Monday, May 16, 2011

My father's father's family in 1920: Mystery Monday

I continue to work backwards in telling my family history. Last week, I shared the 1920 census record of my maternal grandmother's family, the Hunters of Pittsburgh, Penn. This week I would like to share my father's parents' census record for 1920.

U.S. Federal Census 1920; Census Place: Manhattan Assembly District 15, New York, New York; Roll: T625_1213; Page: 6B; Enumeration District: 1094; image: 1001; Record for Charles Pyle
Lines 81-83 show Charles Pyle (indexed as Pyles), his wife Elizabeth Pyle, and a servant, Helen Quid or Quiol. He rented his apartment at 106 East 85th Street in Manhattan. He is 27 and she is 24. (Ages are not quite accurate. He turned 27 in September of 1920, and she turned 23 in June of 1920.) This census was taken in January of 1920; they had not yet been married a year. Charles is listed as being born in New York (actually he was born in New Jersey), with parents both born in New York. Elizabeth is listed as having been born in Illinois, with both parents also born in Illinois. (Actually her mother was born in Kentucky.) Their servant, a maid, was born in New Jersey to parents born in Canada and Ireland.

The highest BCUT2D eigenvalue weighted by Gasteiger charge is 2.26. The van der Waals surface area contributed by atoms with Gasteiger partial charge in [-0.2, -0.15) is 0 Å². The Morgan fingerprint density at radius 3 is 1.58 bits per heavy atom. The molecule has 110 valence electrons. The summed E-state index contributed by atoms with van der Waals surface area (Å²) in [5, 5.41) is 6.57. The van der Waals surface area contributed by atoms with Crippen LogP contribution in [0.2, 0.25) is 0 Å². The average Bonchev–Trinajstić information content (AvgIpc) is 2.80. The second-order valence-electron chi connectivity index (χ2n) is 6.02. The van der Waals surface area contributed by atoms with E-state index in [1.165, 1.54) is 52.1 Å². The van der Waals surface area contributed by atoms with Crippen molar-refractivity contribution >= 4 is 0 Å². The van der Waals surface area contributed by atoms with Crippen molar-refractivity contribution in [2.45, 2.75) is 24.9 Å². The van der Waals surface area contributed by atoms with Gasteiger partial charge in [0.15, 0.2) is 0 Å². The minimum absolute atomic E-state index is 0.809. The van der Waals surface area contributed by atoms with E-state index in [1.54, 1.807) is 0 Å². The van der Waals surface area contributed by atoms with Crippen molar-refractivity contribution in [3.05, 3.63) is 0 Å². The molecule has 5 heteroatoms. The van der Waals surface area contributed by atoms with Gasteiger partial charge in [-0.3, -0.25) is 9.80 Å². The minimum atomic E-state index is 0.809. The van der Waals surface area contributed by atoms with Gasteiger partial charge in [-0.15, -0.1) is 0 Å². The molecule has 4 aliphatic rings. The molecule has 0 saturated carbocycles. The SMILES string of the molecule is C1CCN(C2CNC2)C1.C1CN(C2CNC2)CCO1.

In two right hand columns of the census are "trade, profession, or particular kind of work done" and "Industry, business or establishment of work done." I can read that his trade is Manager, but what is the industry he works in? Automobile Co.? Now, that is a mystery to me, as in 1930 he was a "Broker" in "Stocks" and I never knew anyone in my family to be in the automobile industry.

Mystery Monday is a daily blogging prompt from GeneaBloggers, the genealogy community’s resource for blogging. It is used by many genealogy bloggers to help them tell stories of their ancestors.

No comments:

Post a Comment